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Hi all, I'm teaching myself how to take photos of the night sky. I'd really love to experiment with a time lapse photo of a moon rise. I'm wondering how I will be able to take a sequence of photos (using the manual mode on my camera) and keep the exposure just right during the changing light conditions. Put another way, if I set my camera settings for a perfect exposure under the light conditions during sunset just as the moon turns up over the horizon, I'm wondering if my moon will be slightly underexposed as the sky goes darker? WIll it make much difference? I might be having a blonde moment but I can't seem to get my head around how I should set my exposure when shooting such a high number of frames at short intervals under changing light conditions. I'm really hoping you can help explain it to me.. Thank you so much in advance!
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I did a quick search on EPZ and came up with these results - there might be something you are looking for amount the tutorials!
You may also want to consider using PS or some other editing software to allow you to stack multiple images of the scene you are shooting.
someone with more knowledge than me will hopefully pop by and give you some better advice than me lol!!
Do you want to combine the images in one, or make a time-lapse video?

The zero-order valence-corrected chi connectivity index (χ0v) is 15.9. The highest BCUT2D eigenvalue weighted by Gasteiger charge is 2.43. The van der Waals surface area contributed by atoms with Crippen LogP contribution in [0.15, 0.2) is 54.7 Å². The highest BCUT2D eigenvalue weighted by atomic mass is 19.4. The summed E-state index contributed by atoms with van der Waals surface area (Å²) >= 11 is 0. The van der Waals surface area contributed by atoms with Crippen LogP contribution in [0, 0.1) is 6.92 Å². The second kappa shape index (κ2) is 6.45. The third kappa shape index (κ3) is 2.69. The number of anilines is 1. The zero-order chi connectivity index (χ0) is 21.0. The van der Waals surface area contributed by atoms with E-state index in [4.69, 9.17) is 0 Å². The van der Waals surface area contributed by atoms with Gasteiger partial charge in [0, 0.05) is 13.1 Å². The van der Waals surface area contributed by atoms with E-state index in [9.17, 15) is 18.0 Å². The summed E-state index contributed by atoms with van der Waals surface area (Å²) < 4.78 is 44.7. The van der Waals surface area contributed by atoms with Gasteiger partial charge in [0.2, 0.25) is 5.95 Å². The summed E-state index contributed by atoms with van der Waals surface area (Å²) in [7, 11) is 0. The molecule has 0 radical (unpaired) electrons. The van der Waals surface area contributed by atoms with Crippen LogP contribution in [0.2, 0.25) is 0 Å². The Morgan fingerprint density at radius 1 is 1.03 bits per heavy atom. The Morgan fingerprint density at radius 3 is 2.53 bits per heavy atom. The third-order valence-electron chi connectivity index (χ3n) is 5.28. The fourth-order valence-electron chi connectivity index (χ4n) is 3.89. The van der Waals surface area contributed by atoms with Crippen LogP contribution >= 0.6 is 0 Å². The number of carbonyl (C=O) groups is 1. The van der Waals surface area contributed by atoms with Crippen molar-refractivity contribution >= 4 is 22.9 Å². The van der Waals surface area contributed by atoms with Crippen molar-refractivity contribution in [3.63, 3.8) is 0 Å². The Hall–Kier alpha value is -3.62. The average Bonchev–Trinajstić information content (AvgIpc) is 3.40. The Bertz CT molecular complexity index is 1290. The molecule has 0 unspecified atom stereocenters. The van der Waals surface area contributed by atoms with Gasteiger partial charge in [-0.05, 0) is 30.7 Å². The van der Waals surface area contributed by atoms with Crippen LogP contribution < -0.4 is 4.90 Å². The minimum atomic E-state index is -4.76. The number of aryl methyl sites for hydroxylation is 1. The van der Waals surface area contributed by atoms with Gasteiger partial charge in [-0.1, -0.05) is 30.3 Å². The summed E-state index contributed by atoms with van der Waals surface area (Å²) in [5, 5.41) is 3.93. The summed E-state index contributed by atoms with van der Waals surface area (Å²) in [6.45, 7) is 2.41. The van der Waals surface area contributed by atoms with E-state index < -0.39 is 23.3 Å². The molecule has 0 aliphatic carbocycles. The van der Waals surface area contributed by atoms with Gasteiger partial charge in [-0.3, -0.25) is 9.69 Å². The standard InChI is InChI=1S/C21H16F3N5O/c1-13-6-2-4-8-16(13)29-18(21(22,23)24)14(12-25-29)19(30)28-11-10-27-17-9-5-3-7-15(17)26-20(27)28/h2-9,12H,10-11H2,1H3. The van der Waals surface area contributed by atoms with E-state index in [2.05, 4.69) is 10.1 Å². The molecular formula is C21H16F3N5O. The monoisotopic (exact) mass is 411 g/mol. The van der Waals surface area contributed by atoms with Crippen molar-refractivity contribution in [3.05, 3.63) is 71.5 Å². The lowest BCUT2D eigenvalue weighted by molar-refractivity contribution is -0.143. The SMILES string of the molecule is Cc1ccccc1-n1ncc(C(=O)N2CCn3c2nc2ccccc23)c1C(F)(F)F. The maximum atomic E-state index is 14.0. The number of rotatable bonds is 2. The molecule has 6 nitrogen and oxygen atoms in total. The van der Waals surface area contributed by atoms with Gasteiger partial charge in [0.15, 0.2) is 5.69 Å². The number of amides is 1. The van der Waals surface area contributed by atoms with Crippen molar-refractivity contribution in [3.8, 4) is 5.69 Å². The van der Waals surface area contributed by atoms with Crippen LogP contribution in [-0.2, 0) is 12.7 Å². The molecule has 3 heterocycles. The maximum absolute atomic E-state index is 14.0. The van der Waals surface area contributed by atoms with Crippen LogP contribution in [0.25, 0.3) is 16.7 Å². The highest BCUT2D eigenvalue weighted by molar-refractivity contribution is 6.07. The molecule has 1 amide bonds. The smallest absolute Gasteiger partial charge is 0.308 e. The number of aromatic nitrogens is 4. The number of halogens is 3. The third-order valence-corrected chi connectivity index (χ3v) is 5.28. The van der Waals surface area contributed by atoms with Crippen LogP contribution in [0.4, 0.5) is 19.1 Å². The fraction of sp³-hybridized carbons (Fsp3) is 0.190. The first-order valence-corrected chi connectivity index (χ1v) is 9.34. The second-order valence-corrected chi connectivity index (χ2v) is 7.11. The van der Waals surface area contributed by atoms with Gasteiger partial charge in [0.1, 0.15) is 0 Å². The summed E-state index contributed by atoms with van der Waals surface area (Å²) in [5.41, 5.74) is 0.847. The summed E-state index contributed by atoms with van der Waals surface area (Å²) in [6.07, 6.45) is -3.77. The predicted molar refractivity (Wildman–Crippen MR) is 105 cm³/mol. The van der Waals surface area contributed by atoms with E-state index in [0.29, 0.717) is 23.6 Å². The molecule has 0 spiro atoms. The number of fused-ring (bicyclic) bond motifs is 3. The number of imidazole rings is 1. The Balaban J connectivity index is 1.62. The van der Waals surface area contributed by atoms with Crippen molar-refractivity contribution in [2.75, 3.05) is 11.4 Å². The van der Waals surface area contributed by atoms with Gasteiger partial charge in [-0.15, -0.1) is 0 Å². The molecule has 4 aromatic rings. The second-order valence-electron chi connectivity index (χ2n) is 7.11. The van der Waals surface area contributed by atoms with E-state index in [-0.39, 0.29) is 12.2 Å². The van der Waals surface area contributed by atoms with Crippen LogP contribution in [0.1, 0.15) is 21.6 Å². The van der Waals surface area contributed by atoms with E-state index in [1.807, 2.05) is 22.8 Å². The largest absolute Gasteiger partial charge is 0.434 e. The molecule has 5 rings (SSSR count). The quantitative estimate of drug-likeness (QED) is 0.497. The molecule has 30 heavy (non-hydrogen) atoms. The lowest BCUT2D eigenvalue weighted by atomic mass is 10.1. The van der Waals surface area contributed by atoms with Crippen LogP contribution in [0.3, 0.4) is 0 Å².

Google 'astrophotography' and look up Jerry Lodriguss. He has a lot of links if you navigate the site, dealing with all sorts of questions. You can also look at www.spacelapse.net, they also have 'how to' links.
Thanks for your help Nigeyboy and Sooty.
That sunset scenario takes a bit of practice but is worth mastering for some great dusk to night sequences. The difference in exposure between avoiding an overexposed sky soon after sunset through to getting a decent star field in complete darkness can be 10 stops or more so ideally some way of smoothly changing the exposure from shot to shot becomes handy. I usually shoot at a fixed aperture throughout and change both the ISO and shutter speed, starting at about 1/10s, ISO 100 and ending at something like 25s, ISO800 or 1600.
I've not tried just exposing for the moon and leaving the settings there but I guess that could work because the light falling on the moon will be pretty constant as long as it's not near eclipse. You might need to learn how much the earth's atmosphere affects apparent brightness when the moon's low in the sky I guess.
If you do want to vary the exposure smoothly through the sequence, the camera's own settings will only allow changes down to 1/3 stop at a time, which isn't gradual enough so your only real option is to shoot in bulb and use something to accurately and smoothly ramp up the bulb time. One of the more commonly used options is the little bramper.
One other thing that might save you some heartache is that even in manual mode, you'll probably notice the exposure from shot to shot changing enough to cause noticeable flicker in the final video. Usually this is because when the camera stops down the aperture, it ends up slightly different each time. One solution (if you're careful not to drop your lens off the camera) is to use the Lens Twist Method to lock the aperture between shots and I'm in the habit of doing that every time now.
I hope that helps a little.
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